- Editors' Note
With this issue, Marie-José Fassiotto completes her twentieth year as the Book Review Editor for Biography. (Her tenure as General Editor for the Reviewed Elsewhere feature will reach its twentieth year next summer.) During this time, she has ushered 520 reviews into print, and as any Book Review editor knows, this represents only a fraction of the work involved in the long process that ends in a published review.
A quick look at how those reviews are spread out over the years suggests something about her contribution to this journal, and to the field of life writing in general. During her first seven years as Book Review Editor, Biography published a little over 100 reviews—roughly 15 a year. Between 2001 and 2005, we published 217—roughly 43 a year. The word exponential comes to mind, and the same term applies to the amount of related correspondence —requesting, encouraging, reminding, cajoling, insisting, thanking.
In 1994, when Craig Howes became editor of Biography, and Stan Schab became its managing editor, Marie José offered to resign. "If I don't fit with your plans, I'm happy to go," she said. There were in fact new plans—to make a concerted effort to get review copies the minute the publications were announced, and to review as many of the critical and theoretical works appearing on life writing as possible, in keeping with Biography's goal to serve as a forum journal for the entire field. But having Marie-José oversee this substantially expanded feature of the journal was part of the plans as well. And nothing could have worked better.
From a distance, the working relationship could seem rather odd. Marie-José is a Professor of French at this university. And yet, though the Center for Biographical Research is next door to the Department of Languages and Literatures of Europe and the Americas on campus, the general editors and the book review editor almost never consult. Throughout the year, the books arrive, Marie José comes to the Center, we say hello, and the books disappear. She brings back packages addressed to all over the world, we mail them out, and some time later, completed reviews come in by e-mail or post.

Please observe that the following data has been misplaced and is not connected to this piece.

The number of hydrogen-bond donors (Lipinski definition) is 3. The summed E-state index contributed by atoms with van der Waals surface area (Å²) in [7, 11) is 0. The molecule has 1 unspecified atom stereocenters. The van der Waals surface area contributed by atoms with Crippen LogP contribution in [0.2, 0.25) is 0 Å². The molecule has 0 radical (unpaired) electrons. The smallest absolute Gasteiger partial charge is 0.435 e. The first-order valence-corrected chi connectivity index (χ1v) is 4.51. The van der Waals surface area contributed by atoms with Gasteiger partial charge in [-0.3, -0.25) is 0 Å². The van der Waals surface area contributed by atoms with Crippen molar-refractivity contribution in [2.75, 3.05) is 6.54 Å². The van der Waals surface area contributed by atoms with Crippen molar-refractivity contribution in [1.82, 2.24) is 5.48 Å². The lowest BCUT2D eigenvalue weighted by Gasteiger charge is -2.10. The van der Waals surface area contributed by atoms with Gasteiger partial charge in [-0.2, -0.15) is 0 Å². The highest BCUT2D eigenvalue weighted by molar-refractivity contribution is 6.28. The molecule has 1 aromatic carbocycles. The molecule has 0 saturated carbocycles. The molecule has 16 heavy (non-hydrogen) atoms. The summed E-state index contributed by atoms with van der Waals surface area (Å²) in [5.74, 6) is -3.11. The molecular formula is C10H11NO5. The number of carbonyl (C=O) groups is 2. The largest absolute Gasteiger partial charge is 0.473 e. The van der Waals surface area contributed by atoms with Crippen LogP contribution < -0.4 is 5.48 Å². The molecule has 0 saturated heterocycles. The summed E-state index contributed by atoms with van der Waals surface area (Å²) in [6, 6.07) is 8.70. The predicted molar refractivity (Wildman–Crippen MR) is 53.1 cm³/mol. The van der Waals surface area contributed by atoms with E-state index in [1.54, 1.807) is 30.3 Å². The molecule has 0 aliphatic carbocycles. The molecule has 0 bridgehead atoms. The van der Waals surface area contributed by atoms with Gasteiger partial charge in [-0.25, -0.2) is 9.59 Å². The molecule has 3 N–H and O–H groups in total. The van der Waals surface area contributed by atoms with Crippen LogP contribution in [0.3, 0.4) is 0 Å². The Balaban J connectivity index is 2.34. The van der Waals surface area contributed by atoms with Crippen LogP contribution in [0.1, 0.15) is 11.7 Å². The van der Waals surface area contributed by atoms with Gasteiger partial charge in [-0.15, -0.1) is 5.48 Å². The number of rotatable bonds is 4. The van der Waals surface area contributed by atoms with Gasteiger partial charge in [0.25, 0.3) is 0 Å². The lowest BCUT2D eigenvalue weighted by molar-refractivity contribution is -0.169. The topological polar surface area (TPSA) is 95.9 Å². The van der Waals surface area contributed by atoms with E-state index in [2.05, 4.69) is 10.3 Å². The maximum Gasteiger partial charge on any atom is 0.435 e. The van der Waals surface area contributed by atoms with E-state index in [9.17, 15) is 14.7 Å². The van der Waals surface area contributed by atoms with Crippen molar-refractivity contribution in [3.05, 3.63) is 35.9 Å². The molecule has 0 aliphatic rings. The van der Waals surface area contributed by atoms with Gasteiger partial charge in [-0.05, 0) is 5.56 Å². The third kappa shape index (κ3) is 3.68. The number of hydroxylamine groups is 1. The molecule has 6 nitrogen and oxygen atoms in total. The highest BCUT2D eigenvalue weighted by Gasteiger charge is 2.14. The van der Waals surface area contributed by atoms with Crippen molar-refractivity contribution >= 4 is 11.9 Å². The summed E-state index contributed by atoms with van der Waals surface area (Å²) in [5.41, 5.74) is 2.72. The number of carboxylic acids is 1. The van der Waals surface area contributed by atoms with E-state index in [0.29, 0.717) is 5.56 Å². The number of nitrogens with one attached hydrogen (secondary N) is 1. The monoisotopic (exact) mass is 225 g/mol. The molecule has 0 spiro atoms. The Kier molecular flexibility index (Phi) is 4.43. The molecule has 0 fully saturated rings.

When we open up these documents, the variety of reviewers never fails to amaze us. They are senior professors from elite institutions, doctoral students in the midst of their dissertation work, authors outside of academia, and almost every other possible profile. The only thing they share is an expertise on the subject of the book they've been asked to review. Unlike many journals, [End Page iii] we have never had to put out a call for reviewers, because Marie-José not only finds them, but finds the right ones.
This talent, coupled with an admirable efficiency and steadiness, has been largely responsible for the emergence of our Review section as the most detailed and comprehensive source available in the field for responses to new publications. Especially when Reviewed Elsewhere is also taken into account —Marie-José's responsibility as well—we sometimes feel that the title Life Writing Review would actually reflect our journal's content more accurately. It is a simple fact that over half of the typical issue of Biography arises from her editorial efforts.
We dedicate this issue to Marie-José Fassiotto. May she continue to make her valuable contributions to this journal, and to the field of life writing, for another twenty years—but only if she's happy to stay.